• Most Small Businesses are tenants who have leases comprised of taxes, maintenance costs, and rent. On downtown locations like Yonge Street near Bloor, taxes can comprise up to 60% of gross monthly rent
  • Leases are contracts which most businesses have to sign and can be for between 1 to 10 years, averaging about 5 years.
  • The business is locked into paying whatever the taxes are by the lease.
  • In the past, taxes might increase 5% or 10%, amounts that a business can absorb.
  • If the business can’t pay the sudden 100% increase, because of the contractual nature of the lease, they can’t just walk away. The landlord can sue them, they can lose their house and have their business will have to go bankrupt.
  • Commercial leases have no protection like residential leases and a landlord can change the locks in 15 days if the small businesses (or lessee) haven’t paid the rent.
  • To survive, the only thing most companies can do is lay off staff, since this is the only short term way to save money. Not because they want to lay people off, but just to have enough money to pay the new tax increase.
  • It is impossible to increase sales or increase prices to cover sudden tax increase of this magnitude. Most small businesses are already having a difficult time and are just getting back on their feet after the 2008 major recession.
  • There needs to be a change in how assessments are done. New assessments should be on the market value of the new 60-storey building, newly constructed condos, and generating huge tax revenues. Not on the potential value.
  • It is unfair to charge small remaining buildings with tenants who have been there for many years at these same rates.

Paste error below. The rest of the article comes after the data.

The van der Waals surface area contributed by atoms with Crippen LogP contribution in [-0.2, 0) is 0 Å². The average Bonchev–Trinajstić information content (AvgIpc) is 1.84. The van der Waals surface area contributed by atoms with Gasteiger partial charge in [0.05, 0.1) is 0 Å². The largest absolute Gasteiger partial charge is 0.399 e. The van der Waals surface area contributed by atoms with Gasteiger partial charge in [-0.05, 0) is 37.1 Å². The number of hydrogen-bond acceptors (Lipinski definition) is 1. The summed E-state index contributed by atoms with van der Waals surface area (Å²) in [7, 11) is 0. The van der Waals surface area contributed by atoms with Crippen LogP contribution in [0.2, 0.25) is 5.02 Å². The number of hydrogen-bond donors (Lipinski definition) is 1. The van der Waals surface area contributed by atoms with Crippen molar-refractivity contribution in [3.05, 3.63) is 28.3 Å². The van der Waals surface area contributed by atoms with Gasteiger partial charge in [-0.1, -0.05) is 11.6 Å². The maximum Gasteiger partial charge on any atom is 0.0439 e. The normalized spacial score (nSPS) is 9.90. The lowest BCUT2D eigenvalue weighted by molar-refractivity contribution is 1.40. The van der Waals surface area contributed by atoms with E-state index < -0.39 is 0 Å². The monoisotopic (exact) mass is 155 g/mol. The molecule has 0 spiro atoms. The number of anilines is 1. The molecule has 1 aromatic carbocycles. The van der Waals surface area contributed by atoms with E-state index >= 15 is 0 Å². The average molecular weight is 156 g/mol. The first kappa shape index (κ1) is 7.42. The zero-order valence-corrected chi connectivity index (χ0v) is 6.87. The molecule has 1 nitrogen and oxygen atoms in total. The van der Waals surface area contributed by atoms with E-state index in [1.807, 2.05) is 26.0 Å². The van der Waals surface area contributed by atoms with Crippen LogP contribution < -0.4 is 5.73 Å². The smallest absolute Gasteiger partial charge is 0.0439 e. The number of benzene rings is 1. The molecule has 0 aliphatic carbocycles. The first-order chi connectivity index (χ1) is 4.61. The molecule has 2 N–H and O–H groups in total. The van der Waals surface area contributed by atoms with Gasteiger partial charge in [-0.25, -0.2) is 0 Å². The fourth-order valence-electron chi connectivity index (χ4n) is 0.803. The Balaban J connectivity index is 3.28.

• Is the City deliberately trying to drive hundreds of Yonge Street small business owners out of business? This tax will force them to lose their homes and savings and face bankruptcy.
  • Is the city deliberately trying to destroy the jobs of thousands of ordinary people working on Yonge Street who are already just barely getting by?
  • Landlords are in a bind as well. Once they lose their tenants, new tenants are not going to rent their spaces at these high rates, especially when a well-established business already cannot pay.
  • However, the legislation has recently changed, so the there is no tax reduction for unoccupied spaces, so the landlords will be forced to sell to speculators or lose their properties.
  • People of Toronto have enjoyed the fact that there were a lot of shops and small companies providing goods and services on Yonge, which made it an interesting, safe, and vibrant community.
  • This is what Jane Jacobs was all about – and yet with this move, the City is setting up a situation where it will have a downtown core which loses all its distinctive local, owner-operated small businesses.
  • If this is a deliberate plan to get rid of all these small businesses, then the City should be honest and forthright.
  • If this is not the intention and this is an unintentional bureaucratic error, it is urgent that it is fixed immediately, otherwise, hundreds of businesses will close, likely there will a few suicides by desperate people facing total ruin and their employees who lose their jobs.

Do we want Yonge Street to be boarded up and to lose all its pedestrian traffic and vitality?

If there are any questions or suggestions, please call John Anderson (416) 922-1858 or email us at morningstartrading@rogers.com